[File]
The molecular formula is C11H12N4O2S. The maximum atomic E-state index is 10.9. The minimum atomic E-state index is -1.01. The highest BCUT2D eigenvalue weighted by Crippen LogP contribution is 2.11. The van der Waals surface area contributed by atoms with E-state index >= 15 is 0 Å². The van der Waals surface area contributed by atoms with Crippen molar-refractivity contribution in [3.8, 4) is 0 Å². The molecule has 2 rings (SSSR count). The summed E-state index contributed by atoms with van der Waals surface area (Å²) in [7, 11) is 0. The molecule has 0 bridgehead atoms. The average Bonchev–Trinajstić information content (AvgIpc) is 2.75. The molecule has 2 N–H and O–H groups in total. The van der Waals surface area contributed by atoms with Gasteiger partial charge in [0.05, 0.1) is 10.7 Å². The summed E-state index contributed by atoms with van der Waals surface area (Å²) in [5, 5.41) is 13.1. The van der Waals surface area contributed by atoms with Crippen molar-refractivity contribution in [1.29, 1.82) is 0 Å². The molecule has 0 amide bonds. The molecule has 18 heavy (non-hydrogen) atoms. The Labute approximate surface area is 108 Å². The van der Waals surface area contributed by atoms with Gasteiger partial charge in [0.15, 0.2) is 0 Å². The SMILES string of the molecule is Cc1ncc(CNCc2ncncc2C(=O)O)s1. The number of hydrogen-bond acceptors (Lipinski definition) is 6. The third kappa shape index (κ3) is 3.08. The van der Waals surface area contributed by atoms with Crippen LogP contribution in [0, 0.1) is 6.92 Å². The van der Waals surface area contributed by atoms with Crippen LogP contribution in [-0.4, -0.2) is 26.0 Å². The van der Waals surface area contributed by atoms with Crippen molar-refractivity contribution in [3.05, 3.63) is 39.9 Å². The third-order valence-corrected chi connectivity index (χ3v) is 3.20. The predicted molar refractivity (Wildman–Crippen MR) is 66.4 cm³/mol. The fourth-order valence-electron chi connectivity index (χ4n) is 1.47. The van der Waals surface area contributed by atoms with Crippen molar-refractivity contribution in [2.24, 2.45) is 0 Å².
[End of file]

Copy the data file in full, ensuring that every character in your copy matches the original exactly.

The molecular formula is C11H12N4O2S. The maximum atomic E-state index is 10.9. The minimum atomic E-state index is -1.01. The highest BCUT2D eigenvalue weighted by Crippen LogP contribution is 2.11. The van der Waals surface area contributed by atoms with E-state index >= 15 is 0 Å². The van der Waals surface area contributed by atoms with Crippen molar-refractivity contribution in [3.8, 4) is 0 Å². The molecule has 2 rings (SSSR count). The summed E-state index contributed by atoms with van der Waals surface area (Å²) in [7, 11) is 0. The molecule has 0 bridgehead atoms. The average Bonchev–Trinajstić information content (AvgIpc) is 2.75. The molecule has 2 N–H and O–H groups in total. The van der Waals surface area contributed by atoms with Gasteiger partial charge in [0.05, 0.1) is 10.7 Å². The summed E-state index contributed by atoms with van der Waals surface area (Å²) in [5, 5.41) is 13.1. The van der Waals surface area contributed by atoms with Crippen molar-refractivity contribution in [1.29, 1.82) is 0 Å². The molecule has 0 amide bonds. The molecule has 18 heavy (non-hydrogen) atoms. The Labute approximate surface area is 108 Å². The van der Waals surface area contributed by atoms with Gasteiger partial charge in [0.15, 0.2) is 0 Å². The SMILES string of the molecule is Cc1ncc(CNCc2ncncc2C(=O)O)s1. The number of hydrogen-bond acceptors (Lipinski definition) is 6. The third kappa shape index (κ3) is 3.08. The van der Waals surface area contributed by atoms with Crippen LogP contribution in [0, 0.1) is 6.92 Å². The van der Waals surface area contributed by atoms with Crippen LogP contribution in [-0.4, -0.2) is 26.0 Å². The van der Waals surface area contributed by atoms with Crippen molar-refractivity contribution in [3.05, 3.63) is 39.9 Å². The third-order valence-corrected chi connectivity index (χ3v) is 3.20. The predicted molar refractivity (Wildman–Crippen MR) is 66.4 cm³/mol. The fourth-order valence-electron chi connectivity index (χ4n) is 1.47. The van der Waals surface area contributed by atoms with Crippen molar-refractivity contribution in [2.24, 2.45) is 0 Å².